UPDATE: NASA Senior Review Declines WISE Spacecraft Data Usage Idea

by Elizabeth Howell on May 16, 2014

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Kevin Luhman discovered the brown dwarf pair in data from NASA's Wide-field Infrared Survey Explorer (WISE; artist's impression). Image: NASA/JPL-Caltech

Artist’s impression of the WISE satellite

CORRECTION: This story corrects a previously stated misinterpretation of the NASA Senior Report that the WISE spacecraft itself was denied an extension. 

NASA has denied funding to an idea to use NEOWISE image exposures for additional processing for science purposes, according to Amy Mainzer, the deputy project scientist for the  Wide-field Infrared Survey Explorer (WISE) at NASA’s Jet Propulsion Laboratory. The project, called MaxWISE, was supposed to run for three years and to use NEOWISE data for other purposes.

“We were hoping it would be possible to combine data from the prime mission, with the NEO mission, to look at
things that vary on different timescales,” Mainzer said in an interview Friday (May 16) with Universe Today.

Its goals would have included measuring the motions and distances for stars and brown dwarfs near the sun, examining variable stars and setting up a “transient detection and alerts program” for certain astronomical phenomena.

This is a mosaic of the images covering the entire sky as observed by the Wide-field Infrared Survey Explorer (WISE), part of its All-Sky Data Release. Image Credit: NASA/JPL-Caltech/UCLA

This is a mosaic of the images covering the entire sky as observed by the Wide-field Infrared Survey Explorer (WISE), part of its All-Sky Data Release. Image Credit: NASA/JPL-Caltech/UCLA

In its review, the panel said it was “concerned that the proposed transient detection program would yield little science considering how much it cost”, and approved the program at half of the budgetary levels originally requested. NASA, however, wrote that it would decline the proposal altogether.

“The MaxWISE proposal was recommended for selection by the senior review. However, the only source of funding would be to displace funding from higher rated operating missions in the senior review. Due to constrained budget conditions, the MaxWISE proposal is declined,” NASA wrote in its response.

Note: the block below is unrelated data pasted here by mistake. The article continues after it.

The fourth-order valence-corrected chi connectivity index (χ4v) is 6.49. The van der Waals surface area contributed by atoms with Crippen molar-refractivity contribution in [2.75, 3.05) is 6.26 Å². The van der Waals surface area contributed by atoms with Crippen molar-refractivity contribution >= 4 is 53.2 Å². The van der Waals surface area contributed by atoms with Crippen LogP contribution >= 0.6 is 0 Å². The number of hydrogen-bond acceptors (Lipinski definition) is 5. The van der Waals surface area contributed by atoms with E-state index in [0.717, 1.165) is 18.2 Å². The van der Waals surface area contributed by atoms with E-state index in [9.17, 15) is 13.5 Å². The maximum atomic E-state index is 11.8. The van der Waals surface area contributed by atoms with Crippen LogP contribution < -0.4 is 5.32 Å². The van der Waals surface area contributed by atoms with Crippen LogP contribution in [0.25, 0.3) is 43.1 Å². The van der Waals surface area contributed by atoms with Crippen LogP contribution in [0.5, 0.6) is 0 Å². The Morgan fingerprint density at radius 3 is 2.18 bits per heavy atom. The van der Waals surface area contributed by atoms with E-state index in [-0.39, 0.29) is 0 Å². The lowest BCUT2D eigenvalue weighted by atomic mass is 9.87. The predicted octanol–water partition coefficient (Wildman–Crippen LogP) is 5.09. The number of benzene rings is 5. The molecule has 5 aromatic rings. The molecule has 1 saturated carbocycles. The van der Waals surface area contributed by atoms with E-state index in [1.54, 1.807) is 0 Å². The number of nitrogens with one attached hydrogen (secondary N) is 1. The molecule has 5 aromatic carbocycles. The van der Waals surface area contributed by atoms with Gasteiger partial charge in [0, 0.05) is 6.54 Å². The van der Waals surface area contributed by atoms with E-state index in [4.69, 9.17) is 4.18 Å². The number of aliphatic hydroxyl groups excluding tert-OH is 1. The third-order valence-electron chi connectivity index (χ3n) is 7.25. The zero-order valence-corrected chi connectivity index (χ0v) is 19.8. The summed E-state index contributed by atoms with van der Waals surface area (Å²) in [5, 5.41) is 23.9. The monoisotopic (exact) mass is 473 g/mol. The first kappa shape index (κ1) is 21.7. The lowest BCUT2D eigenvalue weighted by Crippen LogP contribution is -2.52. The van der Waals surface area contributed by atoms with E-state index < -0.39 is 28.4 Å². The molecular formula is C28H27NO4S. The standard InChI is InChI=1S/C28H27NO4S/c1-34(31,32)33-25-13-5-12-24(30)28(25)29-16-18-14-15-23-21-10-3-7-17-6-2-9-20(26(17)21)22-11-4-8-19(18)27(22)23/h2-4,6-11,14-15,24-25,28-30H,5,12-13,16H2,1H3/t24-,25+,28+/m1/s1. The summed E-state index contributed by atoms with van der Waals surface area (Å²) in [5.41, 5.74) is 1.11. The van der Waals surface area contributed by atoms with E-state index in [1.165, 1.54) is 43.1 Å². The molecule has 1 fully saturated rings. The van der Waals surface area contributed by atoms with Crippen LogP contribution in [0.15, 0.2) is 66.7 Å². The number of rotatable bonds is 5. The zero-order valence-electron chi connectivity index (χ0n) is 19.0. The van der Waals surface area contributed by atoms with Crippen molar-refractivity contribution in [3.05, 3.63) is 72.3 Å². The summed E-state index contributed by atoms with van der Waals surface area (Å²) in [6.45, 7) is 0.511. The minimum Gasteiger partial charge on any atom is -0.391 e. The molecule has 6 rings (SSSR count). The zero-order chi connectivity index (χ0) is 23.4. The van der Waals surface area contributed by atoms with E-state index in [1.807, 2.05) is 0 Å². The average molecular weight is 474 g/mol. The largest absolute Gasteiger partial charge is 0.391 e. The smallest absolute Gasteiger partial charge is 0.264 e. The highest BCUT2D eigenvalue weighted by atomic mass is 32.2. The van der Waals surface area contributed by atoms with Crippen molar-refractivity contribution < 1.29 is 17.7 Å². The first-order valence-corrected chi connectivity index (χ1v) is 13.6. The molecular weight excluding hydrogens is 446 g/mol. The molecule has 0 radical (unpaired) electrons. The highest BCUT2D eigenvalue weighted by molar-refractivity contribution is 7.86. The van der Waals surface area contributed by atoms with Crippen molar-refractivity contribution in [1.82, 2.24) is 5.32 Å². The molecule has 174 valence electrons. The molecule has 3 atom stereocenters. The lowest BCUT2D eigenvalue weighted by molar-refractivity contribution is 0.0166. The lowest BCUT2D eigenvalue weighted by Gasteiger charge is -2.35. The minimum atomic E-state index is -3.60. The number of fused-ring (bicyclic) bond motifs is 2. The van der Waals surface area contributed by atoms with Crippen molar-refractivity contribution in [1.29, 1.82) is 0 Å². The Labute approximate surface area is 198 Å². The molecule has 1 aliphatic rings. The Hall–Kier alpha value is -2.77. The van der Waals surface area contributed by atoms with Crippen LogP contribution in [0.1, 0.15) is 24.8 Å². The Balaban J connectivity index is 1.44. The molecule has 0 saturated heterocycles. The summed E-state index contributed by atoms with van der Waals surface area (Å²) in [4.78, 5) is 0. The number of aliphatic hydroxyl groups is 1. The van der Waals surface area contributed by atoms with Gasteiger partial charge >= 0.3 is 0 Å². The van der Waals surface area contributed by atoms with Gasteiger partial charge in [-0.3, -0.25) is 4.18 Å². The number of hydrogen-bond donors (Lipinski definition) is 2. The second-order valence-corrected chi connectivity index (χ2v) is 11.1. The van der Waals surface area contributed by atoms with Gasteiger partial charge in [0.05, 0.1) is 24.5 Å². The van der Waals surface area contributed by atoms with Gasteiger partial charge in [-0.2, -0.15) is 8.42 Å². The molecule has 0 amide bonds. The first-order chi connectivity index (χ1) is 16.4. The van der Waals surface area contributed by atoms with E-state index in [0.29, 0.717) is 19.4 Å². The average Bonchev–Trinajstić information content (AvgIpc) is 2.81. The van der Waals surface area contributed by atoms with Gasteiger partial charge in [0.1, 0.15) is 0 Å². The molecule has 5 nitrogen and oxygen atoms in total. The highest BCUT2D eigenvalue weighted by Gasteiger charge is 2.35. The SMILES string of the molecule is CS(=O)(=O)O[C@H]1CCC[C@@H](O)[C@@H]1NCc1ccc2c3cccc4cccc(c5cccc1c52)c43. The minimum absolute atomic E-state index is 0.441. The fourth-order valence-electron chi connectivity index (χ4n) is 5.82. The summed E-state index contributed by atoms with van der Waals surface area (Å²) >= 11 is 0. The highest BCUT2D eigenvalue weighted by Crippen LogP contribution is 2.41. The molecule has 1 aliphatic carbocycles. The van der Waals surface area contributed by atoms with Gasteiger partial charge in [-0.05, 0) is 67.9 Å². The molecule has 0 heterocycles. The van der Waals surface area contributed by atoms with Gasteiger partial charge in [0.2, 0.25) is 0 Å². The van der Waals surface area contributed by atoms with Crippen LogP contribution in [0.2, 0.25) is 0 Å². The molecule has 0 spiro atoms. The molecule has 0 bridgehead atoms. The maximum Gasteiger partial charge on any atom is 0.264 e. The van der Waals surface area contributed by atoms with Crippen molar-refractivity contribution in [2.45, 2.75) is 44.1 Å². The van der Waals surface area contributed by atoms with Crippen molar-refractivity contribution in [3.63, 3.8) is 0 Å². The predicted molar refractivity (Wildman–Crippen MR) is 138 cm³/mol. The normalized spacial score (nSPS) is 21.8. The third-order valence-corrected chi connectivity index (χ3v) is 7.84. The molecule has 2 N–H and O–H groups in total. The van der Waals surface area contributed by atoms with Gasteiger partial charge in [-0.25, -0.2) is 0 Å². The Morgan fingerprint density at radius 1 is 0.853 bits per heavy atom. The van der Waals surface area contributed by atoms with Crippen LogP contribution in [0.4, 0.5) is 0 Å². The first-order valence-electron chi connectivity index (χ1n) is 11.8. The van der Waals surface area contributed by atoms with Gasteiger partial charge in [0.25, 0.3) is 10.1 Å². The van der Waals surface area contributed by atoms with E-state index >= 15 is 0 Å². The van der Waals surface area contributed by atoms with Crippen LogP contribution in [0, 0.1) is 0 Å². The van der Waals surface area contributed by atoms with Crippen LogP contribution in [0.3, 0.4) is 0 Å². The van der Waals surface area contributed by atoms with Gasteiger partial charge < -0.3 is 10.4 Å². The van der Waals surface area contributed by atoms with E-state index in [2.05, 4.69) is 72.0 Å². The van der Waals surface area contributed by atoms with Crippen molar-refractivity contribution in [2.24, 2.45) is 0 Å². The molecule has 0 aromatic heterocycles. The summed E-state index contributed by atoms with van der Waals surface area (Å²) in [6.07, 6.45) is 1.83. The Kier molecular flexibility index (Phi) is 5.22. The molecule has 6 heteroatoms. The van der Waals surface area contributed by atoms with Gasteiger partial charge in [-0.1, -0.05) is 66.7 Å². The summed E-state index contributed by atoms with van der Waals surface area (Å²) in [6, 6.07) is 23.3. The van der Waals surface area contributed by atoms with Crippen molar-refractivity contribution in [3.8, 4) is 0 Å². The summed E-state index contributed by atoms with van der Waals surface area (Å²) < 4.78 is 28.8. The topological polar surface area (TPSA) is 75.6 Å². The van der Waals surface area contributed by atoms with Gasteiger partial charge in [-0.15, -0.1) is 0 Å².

“It’s tremendously disappointing,” Mainzer said of the decision, adding  it is a tough NASA budget environment overall. She is encouraging people to get in touch with their elected representatives if they want to see changes.

Other approved missions included a Kepler space telescope repurposing and extended operations for the Hubble and Chandra telescopes, among other missions. Spitzer officials were declined their request and asked to send a revised budget for consideration in fiscal 2016 negotiations.

WISE J104915.57-531906 as seen in NASA’s All-WISE survey (centered) and resolved to show its binary nature by the Gemini Observatory (inset). (Credit: NASA/JPL/Gemini Observatory/AURA/NSF).

WISE J104915.57-531906 as seen in NASA’s All-WISE survey (centered) and resolved to show its binary nature by the Gemini Observatory (inset). (Credit: NASA/JPL/Gemini Observatory/AURA/NSF).

After its launch in 2009 and successful prime mission, WISE was put into hibernation in 2011 before being turned on again last summer to look for asteroids that could pose a threat to Earth, and possibly to participate in NASA’s asteroid mission by looking for a space rock that could be captured and explored.

NEOWISE is expected to run until about 2016 or 2017, depending on how active the Earth’s atmosphere becomes. Since the spacecraft is in a relatively low orbit of 311 miles (500 km), if the sun’s activity increases molecule interactions in the atmosphere and expands it, the spacecraft can be somewhat twisted out of its orbit. Also, more scattering can occur. Both would make it harder for the spacecraft to carry out its mission, Mainzer said.

In the meantime, amateur astronomers can follow along with one of NEOWISE’s recent discoveries: the spacecraft recently found a fairly large near-Earth asteroid, about 1.24 miles to 1.86 miles (2 to 3 km) in size. It’s called 2014 JH 57 and you can get more orbital parameters on it at this page after typing in “2014 JH57″ (no quotes) into the search bar.

You can read more about the senior review here.

About 

Elizabeth Howell is the senior writer at Universe Today. She also works for Space.com, Space Exploration Network, the NASA Lunar Science Institute, NASA Astrobiology Magazine and LiveScience, among others. Career highlights include watching three shuttle launches, and going on a two-week simulated Mars expedition in rural Utah. You can follow her on Twitter @howellspace or contact her at her website.

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